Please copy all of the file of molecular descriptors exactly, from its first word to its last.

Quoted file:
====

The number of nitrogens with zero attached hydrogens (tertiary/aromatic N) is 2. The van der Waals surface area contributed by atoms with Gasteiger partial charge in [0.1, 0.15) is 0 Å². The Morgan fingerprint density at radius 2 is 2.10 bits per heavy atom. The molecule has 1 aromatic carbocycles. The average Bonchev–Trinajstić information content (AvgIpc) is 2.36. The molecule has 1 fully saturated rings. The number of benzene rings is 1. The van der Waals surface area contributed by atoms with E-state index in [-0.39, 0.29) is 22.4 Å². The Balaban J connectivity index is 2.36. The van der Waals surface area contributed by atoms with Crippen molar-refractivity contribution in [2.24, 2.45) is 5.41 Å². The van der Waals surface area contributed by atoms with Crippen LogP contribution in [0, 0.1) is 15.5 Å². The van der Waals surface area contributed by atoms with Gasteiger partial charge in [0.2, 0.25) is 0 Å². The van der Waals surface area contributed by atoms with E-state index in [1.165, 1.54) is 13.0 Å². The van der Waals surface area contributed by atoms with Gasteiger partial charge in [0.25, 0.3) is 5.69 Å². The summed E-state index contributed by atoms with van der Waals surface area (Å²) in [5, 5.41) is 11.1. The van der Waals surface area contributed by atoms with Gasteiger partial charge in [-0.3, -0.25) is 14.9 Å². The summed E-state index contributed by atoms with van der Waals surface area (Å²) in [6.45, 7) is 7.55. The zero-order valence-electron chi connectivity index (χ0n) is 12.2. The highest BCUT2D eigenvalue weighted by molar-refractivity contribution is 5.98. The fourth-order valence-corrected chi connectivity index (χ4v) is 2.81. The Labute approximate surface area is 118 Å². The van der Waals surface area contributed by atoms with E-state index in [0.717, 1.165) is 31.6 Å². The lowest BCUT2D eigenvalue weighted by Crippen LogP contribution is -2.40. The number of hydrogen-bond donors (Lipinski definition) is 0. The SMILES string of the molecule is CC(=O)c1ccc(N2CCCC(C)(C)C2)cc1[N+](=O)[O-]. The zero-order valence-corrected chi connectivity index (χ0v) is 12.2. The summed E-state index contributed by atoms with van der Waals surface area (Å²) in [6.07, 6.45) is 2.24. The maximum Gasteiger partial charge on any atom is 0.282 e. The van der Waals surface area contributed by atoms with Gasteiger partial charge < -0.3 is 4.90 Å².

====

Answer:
The number of nitrogens with zero attached hydrogens (tertiary/aromatic N) is 2. The van der Waals surface area contributed by atoms with Gasteiger partial charge in [0.1, 0.15) is 0 Å². The Morgan fingerprint density at radius 2 is 2.10 bits per heavy atom. The molecule has 1 aromatic carbocycles. The average Bonchev–Trinajstić information content (AvgIpc) is 2.36. The molecule has 1 fully saturated rings. The number of benzene rings is 1. The van der Waals surface area contributed by atoms with E-state index in [-0.39, 0.29) is 22.4 Å². The Balaban J connectivity index is 2.36. The van der Waals surface area contributed by atoms with Crippen molar-refractivity contribution in [2.24, 2.45) is 5.41 Å². The van der Waals surface area contributed by atoms with Crippen LogP contribution in [0, 0.1) is 15.5 Å². The van der Waals surface area contributed by atoms with Gasteiger partial charge in [0.2, 0.25) is 0 Å². The van der Waals surface area contributed by atoms with E-state index in [1.165, 1.54) is 13.0 Å². The van der Waals surface area contributed by atoms with Gasteiger partial charge in [0.25, 0.3) is 5.69 Å². The summed E-state index contributed by atoms with van der Waals surface area (Å²) in [5, 5.41) is 11.1. The van der Waals surface area contributed by atoms with Gasteiger partial charge in [-0.3, -0.25) is 14.9 Å². The summed E-state index contributed by atoms with van der Waals surface area (Å²) in [6.45, 7) is 7.55. The zero-order valence-electron chi connectivity index (χ0n) is 12.2. The highest BCUT2D eigenvalue weighted by molar-refractivity contribution is 5.98. The fourth-order valence-corrected chi connectivity index (χ4v) is 2.81. The Labute approximate surface area is 118 Å². The van der Waals surface area contributed by atoms with E-state index in [0.717, 1.165) is 31.6 Å². The lowest BCUT2D eigenvalue weighted by Crippen LogP contribution is -2.40. The number of hydrogen-bond donors (Lipinski definition) is 0. The SMILES string of the molecule is CC(=O)c1ccc(N2CCCC(C)(C)C2)cc1[N+](=O)[O-]. The zero-order valence-corrected chi connectivity index (χ0v) is 12.2. The summed E-state index contributed by atoms with van der Waals surface area (Å²) in [6.07, 6.45) is 2.24. The maximum Gasteiger partial charge on any atom is 0.282 e. The van der Waals surface area contributed by atoms with Gasteiger partial charge < -0.3 is 4.90 Å².